Column: Discipline Dilemma

Jake Pfeiffer, News Editor & Copy Editor

Collective punishment has been used for virtually all of human history. Tyrants and generals have all employed the punishment of a group for the actions of an individual.
And it’s not limited to authoritarian use. America, throughout its history, has utilized collective punishment. Ancient Greek democracies, Britain, and countless other democratic nations have used collective punishment as a tool of deterrence. Oh, and apparently youth sports coaches?
In both the classroom and on the practice field, collective punishment is often used to encourage conformity and group bonding to end misbehavior, according to The Conversation.
Plainly, this doesn’t work. According to a The Age interview with Jonathan Sargeant, a senior lecturer at an Australian university, collective punishment both devalues positive behaviors and creates divides by pinning the group against the individual who brought on a punishment.
Clearly, by using collective punishment, we are killing the motivation to do well and dividing sports teams in the process.
If the goal is to help kids grow, then collective punishment fails. According to Sergeant, collective punishment doesn’t give kids any tools or training on how to avoid bad behaviors. Instead, it just socially isolates them from the innocent and makes success even more difficult for the athlete.
If the goal is to have fun, then collective punishment destroys it. No one wants to be punished, especially for something they didn’t do.
Isolation, lack of motivation, and a simple lack of enjoyment all have greater effects than just hurting team performance, or short term happiness. To start, 70% of kids quit youth sports by age 13, primarily because they don’t find sports fun anymore, according to a National Alliance for Youth Sports poll. Collective punishments are certainly not the only factor in losing fun, but they decrease enjoyment, meaning they do contribute to this percentage.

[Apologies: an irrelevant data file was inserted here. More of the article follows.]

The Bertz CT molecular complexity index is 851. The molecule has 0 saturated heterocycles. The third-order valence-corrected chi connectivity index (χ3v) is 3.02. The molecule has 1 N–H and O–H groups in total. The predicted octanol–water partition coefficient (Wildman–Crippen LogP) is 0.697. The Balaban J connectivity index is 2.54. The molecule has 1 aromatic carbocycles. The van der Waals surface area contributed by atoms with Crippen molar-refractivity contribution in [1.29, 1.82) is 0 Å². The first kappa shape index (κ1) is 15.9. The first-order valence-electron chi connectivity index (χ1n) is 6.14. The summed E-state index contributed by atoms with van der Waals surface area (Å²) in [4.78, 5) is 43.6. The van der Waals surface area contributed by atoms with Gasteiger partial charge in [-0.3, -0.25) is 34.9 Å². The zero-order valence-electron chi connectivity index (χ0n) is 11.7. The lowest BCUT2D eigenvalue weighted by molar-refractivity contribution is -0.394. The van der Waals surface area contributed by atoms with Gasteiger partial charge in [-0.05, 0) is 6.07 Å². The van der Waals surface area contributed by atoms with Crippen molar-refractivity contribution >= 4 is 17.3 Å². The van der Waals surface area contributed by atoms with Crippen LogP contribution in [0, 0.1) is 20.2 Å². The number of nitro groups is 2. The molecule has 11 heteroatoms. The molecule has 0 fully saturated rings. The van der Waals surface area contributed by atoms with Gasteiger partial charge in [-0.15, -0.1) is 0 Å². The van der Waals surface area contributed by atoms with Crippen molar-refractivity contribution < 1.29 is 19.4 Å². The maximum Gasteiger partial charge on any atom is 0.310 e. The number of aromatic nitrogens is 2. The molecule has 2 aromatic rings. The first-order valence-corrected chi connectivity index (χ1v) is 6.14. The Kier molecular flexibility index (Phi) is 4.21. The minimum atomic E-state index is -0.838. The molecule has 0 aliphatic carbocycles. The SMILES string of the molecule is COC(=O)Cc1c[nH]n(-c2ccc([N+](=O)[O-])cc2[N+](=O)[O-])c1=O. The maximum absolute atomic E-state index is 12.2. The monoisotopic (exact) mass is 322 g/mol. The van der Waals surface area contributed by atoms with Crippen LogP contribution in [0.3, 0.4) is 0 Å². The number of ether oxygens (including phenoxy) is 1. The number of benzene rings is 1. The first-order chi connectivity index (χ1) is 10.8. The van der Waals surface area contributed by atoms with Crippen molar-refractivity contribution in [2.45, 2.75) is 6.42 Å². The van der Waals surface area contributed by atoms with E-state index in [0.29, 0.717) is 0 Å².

What happens to kids who don’t play sports? According to a Washington University study, playing sports can help improve brain structure and reduce depression. And according to the CDC, physical activities have a host of health benefits, ranging from maintaining a healthy weight to improving bone structure.
Not playing sports causes kids to potentially miss out on all of these benefits. We should be doing everything we can to encourage kids to play sports, and collective punishment actively pushes kids away.
Being ostracized from a team also has a host of harms. According to Tulane University, Social isolation has physical effects ranging from sleeplessness to a reduction in immune strength, and has mental effects ranging from increased anxiety, depression and suicide rates.
Of course, isolation as a result of collective punishment isn’t permanent. But even in a short time, these effects can be devastating. We simply cannot use a system that actively encourages the isolation of kids.
Youth sports need a better way to punish misbehavior. One that doesn’t come with so many mental and physical problems for all involved.
After all, aren’t youth sports meant to help kids grow?